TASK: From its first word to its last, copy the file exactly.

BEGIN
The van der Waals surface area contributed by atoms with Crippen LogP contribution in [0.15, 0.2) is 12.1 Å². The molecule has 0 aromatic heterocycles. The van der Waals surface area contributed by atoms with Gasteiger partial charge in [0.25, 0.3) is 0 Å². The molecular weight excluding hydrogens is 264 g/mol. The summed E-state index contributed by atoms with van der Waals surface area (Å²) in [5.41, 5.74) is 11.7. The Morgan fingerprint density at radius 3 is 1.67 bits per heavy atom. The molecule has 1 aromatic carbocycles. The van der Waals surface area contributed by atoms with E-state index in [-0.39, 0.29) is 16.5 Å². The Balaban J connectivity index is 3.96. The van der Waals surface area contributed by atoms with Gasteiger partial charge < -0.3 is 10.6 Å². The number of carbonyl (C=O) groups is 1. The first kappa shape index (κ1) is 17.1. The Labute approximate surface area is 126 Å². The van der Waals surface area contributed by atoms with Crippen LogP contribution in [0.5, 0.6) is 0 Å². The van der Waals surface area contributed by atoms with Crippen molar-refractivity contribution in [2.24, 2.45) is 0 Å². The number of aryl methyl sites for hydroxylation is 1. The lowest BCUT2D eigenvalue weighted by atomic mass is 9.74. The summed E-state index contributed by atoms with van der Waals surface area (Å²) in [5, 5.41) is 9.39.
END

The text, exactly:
The van der Waals surface area contributed by atoms with Crippen LogP contribution in [0.15, 0.2) is 12.1 Å². The molecule has 0 aromatic heterocycles. The van der Waals surface area contributed by atoms with Gasteiger partial charge in [0.25, 0.3) is 0 Å². The molecular weight excluding hydrogens is 264 g/mol. The summed E-state index contributed by atoms with van der Waals surface area (Å²) in [5.41, 5.74) is 11.7. The Morgan fingerprint density at radius 3 is 1.67 bits per heavy atom. The molecule has 1 aromatic carbocycles. The van der Waals surface area contributed by atoms with E-state index in [-0.39, 0.29) is 16.5 Å². The Balaban J connectivity index is 3.96. The van der Waals surface area contributed by atoms with Gasteiger partial charge < -0.3 is 10.6 Å². The number of carbonyl (C=O) groups is 1. The first kappa shape index (κ1) is 17.1. The Labute approximate surface area is 126 Å². The van der Waals surface area contributed by atoms with Crippen LogP contribution in [0.5, 0.6) is 0 Å². The van der Waals surface area contributed by atoms with Crippen molar-refractivity contribution in [2.24, 2.45) is 0 Å². The number of aryl methyl sites for hydroxylation is 1. The lowest BCUT2D eigenvalue weighted by atomic mass is 9.74. The summed E-state index contributed by atoms with van der Waals surface area (Å²) in [5, 5.41) is 9.39.